From the western edge of the Muslim world, the King of Morocco has dared to tackle one of the most inflammatory issues in the Middle East conflict - the Holocaust.
At a time when Iranian President Mahmoud Ahmadinejad's dismissal of the Holocaust has made the biggest headlines, King Mohammed VI has called the Nazi destruction of the Jews "one of the most tragic chapters of modern history," and has endorsed a Paris-based program aimed at spreading the word among fellow Muslims.
Many in the Islamic world still ignore or know little about the Nazi attempt to annihilate the Jews during World War II. Some disbelieve it outright. Others argue that it was a European crime and imagine it to be the reason Israel exists and the Palestinians are stateless.
The sentiment was starkly illustrated in March after a Palestinian youth orchestra performed for Israeli Holocaust survivors, only to be shut down by angry leaders of the West Bank refugee camp where they live.
"The Holocaust happened, but we are facing a similar massacre by the Jews themselves," a community leader named Adnan Hindi said at the time. "We lost our land and we were forced to flee."
Like other moderate Arab leaders, King Mohammed VI must tread carefully. Islamic fervor is rising in his kingdom, highlighted in 2003 by al-Qaeda-inspired attacks in Casablanca on targets that included Jewish sites. Forty-five people died.
The king's acknowledgment of the Holocaust, in a speech read out in his name at a ceremony in Paris in March, appears to further illustrate the radically different paths that countries like Morocco and Iran are taking.
Morocco has long been a quiet pioneer in Arab-Israeli peace efforts, most notably when it served as a secret meeting place for the Israeli and Egyptian officials who set up President Anwar Sadat's groundbreaking journey to Jerusalem in 1977.
Though Moroccan officials say the timing is coincidental, the Holocaust speech came at around the same time that Morocco severed diplomatic relations with Iran, claiming it was infiltrating Shiite Muslim troublemakers into this Sunni nation.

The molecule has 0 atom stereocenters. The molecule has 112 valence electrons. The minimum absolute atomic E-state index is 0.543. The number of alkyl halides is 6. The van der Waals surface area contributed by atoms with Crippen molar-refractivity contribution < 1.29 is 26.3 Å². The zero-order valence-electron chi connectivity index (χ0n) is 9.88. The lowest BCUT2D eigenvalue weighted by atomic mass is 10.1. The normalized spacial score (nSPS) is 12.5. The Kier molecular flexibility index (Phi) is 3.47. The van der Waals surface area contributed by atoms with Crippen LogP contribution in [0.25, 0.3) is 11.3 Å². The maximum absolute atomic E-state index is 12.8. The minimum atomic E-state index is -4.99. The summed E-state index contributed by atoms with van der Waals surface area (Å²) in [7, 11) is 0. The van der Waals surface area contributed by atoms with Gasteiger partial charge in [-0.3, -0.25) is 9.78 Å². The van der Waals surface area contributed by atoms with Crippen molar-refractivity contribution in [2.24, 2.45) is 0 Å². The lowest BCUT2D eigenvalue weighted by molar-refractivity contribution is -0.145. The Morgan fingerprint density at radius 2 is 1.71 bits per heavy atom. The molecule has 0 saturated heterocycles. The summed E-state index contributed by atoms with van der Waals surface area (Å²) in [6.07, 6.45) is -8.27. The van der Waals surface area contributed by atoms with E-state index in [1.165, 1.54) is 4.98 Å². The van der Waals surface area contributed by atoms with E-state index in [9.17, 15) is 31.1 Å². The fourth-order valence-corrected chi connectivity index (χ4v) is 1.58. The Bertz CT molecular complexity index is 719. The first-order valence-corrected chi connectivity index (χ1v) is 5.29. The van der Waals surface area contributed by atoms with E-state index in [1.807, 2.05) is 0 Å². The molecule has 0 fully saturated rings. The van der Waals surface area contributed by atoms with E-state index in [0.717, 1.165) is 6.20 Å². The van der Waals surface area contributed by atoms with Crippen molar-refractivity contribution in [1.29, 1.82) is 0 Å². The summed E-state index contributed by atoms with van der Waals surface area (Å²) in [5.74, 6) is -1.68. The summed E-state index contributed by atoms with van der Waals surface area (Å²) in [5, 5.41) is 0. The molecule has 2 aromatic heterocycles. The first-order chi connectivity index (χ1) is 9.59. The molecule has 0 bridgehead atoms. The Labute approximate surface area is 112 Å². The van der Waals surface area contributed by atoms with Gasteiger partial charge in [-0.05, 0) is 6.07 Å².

The speech was read out at a ceremony launching the "Aladdin Project," an initiative of the Paris-based Foundation for the Memory of the Shoah which aims to spread awareness of the genocide among Muslims.
It organizes conferences and has translated key Holocaust writing such as Anne Frank's diary into Arabic and Farsi. The name refers to Aladdin, the young man with the genie in his lamp, whose legend, originally Muslim, became a universally loved tale.
The Holocaust, the king's speech said, is "the universal heritage of mankind."
Morocco a 'unique case'
It was "a very important political act," said Anne-Marie Revcolevschi, director of the Shoah foundation. "This is the first time an Arab head of state takes such a clear stand on the Shoah," she said in a telephone interview.
Andre Azoulay, a top adviser to the current king, is Jewish and one of six members of the king's council in a monarchy that oversees all major decisions. Considered one of Morocco's most powerful men, he views his country as "a unique case" for the intensity of its Jewish-Muslim relations. "We don't mix up Judaism and the tragedy of the Middle East," he told The Associated Press in an interview.
A founding member of the Aladdin project, Azoulay says part of the program's goal is to show the West that Muslims aren't hostile to Jews, and that Morocco was among countries that resisted Nazi plans to exterminate their Jewish populations. He points to King Mohammed V, the current ruler's grandfather, who is credited with resisting French colonial anti-Semitic policies.
The Aladdin project is only just beginning. Its work has yet to reach schools or bookstores in Morocco, although the Shoah foundation's Revcolevschi said Anne Frank's diary is among Holocaust memoirs available in Arabic and Farsi on the Internet, and is being sold under the counter in Iran.
"People speak of a clash of civilizations, but it's more a clash of ignorance," she said. "We're countering this."
Hakim El Ghissassi, an aide to the senior Islamic Affairs official who delivered Mohammed's speech, said the king is uniquely positioned to promote Islam's dialogue with Judaism, because his titles include "Commander of the believers" — meaning he is the paramount authority for Moroccan Muslims.
"What the king has said on the Holocaust reflects our broader efforts," said El Ghissassi, listing such reforms as courses to reinforce Morocco's tradition of tolerant Islam by familiarizing local imams with Jewish and Christian holy books.
"We want to make sure everybody can differentiate between unfair Israeli policies and respect for Judaism," he said.